Mass slaughter and widespread destruction are no laughing matter – and yet, it seems the comedy scene in Palestine is thriving.
He has travelled throughout the US, Canada and the Arab world, including Palestine, to advocate and “humanise” Palestinians, who he feels are frequently mistreated in the media, and which he considers to be one of the greatest challenges for Palestinians.
He draws his sharp political humour from his experiences growing up as a child of Palestinian immigrant parents, who were driven from their birthplaces of Yaffa and Akka, and being an Arab-American Muslim in the West.
“They say the best comedy comes from tragedy. Also, comedy is in its purest form, a form of protest. So when you make somebody laugh, they listen to you,” expressed Zahr at the University of Detroit Mercy School of Law.
“Crying and laughing are not that different. So you can use comedy for deeper issues. We’ve all seen somebody laugh so much that they start crying, but there’s also sometimes you see somebody crying so much that they start laughing. So, they’re not really that different from the point of view of emotions.”
His content is hilarious and unapologetic. Humour is a means to say things that people may otherwise not want to hear. It is the tool Zahr, as an artist, uses to tell a story.
Zahr recounts how he shifted into the world of comedy, which always appealed to him, during his time studying law at the University of Detroit Mercy School of Law, where he is currently an adjunct professor.
According to Zahr: “Law and comedy are both about advocacy and telling a story. And when I graduated, I figured let me pursue comedy before I try a career in law otherwise I’ll never try comedy again.”
“The first few years were tough, obviously. But, then people started paying me and my life changed. Now this is what I do full-time.”
It’s a form of escape that’s especially applicable in Palestine, where people need a break from their suffocating realities. It flies a defiant flag in the face of Israel and its allies in the occupation, who never want to see Palestinians laughing.
Inspired by comedians such as Dave Chappelle, George Carlin and Lewis Black, who use comedy to raise awareness about social issues, Zahr doesn’t just want to make people laugh, he wants to make them think.
“I’ve never had people say, ‘how can you use comedy to do this?’ Comedy is my form of protest,” explained the 43-year-old of the formula he has used to turn his trials of being a male American born to Palestinian parents into ironic, irreverent, and often bawdy, humour.
As part of his activism, Zahr interviews young Palestinians living in Gaza as part of a new series, Voices from Palestine, initiated by the NGO organisation The Tamer Institute for Community Education, to highlight and share their stories for the world to hear.
The first episode explored the murder of George Floyd by Minneapolis police officers in May, and the killing of Eyad Hallaq who was autistic, and how their experiences as Palestinians connect them to the Black Lives Matter movement.
“Because of the climate we were in, the first episode was about how young Palestinians are seeing Black Lives Matter. American politics can affect Palestinians way more than it affects Americans, so you’ll find that they are pretty educated and involved in and understand American politics more than most people. They are very knowledgeable about the current events, the world needs to hear it.”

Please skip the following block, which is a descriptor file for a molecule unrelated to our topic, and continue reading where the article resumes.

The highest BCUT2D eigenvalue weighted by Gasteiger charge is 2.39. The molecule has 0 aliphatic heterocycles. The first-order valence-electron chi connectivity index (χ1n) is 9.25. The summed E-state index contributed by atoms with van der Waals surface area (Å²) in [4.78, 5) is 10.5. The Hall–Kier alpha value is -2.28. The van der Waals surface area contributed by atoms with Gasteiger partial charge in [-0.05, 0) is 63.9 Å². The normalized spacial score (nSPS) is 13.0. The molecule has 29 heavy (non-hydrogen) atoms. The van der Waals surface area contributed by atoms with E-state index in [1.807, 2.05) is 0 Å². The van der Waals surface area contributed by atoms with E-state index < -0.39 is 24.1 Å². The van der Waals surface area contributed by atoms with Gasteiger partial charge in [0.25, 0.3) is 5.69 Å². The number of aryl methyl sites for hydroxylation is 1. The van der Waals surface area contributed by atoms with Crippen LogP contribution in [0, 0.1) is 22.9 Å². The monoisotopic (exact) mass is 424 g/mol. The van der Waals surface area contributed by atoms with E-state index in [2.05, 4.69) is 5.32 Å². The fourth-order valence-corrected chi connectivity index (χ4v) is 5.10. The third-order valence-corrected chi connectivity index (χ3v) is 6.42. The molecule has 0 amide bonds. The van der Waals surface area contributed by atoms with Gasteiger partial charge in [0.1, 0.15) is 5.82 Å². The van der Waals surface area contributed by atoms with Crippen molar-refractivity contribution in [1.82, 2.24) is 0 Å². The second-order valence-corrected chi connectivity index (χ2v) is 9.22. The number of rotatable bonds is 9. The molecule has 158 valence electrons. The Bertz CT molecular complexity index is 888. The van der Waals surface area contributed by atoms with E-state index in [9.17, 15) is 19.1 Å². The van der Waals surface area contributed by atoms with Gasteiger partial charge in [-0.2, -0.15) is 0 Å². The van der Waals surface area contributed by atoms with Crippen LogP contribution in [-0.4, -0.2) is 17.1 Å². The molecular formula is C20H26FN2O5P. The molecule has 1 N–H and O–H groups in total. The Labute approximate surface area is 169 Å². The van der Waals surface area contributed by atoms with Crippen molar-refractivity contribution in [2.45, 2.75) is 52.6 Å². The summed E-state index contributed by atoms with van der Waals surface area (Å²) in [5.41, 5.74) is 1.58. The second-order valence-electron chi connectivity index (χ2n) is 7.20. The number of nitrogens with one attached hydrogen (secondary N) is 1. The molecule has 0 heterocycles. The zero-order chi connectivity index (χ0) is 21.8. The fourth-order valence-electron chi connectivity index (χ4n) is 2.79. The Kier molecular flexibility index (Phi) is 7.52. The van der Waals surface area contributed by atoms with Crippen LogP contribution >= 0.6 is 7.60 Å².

In 2016, he also served as a national surrogate for presidential candidate Bernie Sanders. In his recently penned essay for the Israeli newspaper Haaretz, he writes about the reasons why many voters in the Arab-American communities are drawn to Sanders, despite him being Jewish.
Sanders received the endorsement of prominent Arab-Americans from across the country and energised young Arab-Americans in support of their “Amo Bernie” (Uncle Bernie), in this year’s presidential race.
Zahr has been asked by journalists how the Arab-American community could be so supportive of a Jewish candidate. He explained that such questions are “utterly racist” and “ridiculous” as they reinforce the false assumption that Arabs, and Palestinians especially, are anti-Semitic.
Zahr wrote: “There are many things we Arabs are predisposed to. Garlic. Bargaining. Fighting over the bill. Plastic on the furniture. Disagreeing loudly. Agreeing loudly. Just being loud. Moving our hands while we talk. Yes, even on the phone. But not anti-Semitism. Not that.”
Comedy, like any other art form, is the product of a creative process and can be presented in many layers. In Palestine, it is still relatively new, but quickly becoming a popular form of therapy.
Palestine has a long tradition of art which has come from oppression over the last 72 years. Zahr notes that Israel needs to end its military rule over the Palestinian territories and ensure full freedom for everyone.
“I believe in one secular democratic state. And it seems like we’re further headed in that direction, which has basically been the reality on the ground for a long time anyway. And with the annexation, it is just a continuation of the theft of our land since 1948.”
Israel plans to annex 132 settlements in the illegally occupied West Bank and the Jordan Valley.
Despite the international community roundly condemning Israeli annexation of Palestinian territory, the US has been in negotiations over how to go ahead with the plans.
“Israel has been stealing our land and attempting to ethnically cleanse us for 72 years. Luckily, they’re very bad at it.”
The views expressed in this article belong to the author and do not necessarily reflect the editorial policy of Middle East Monitor.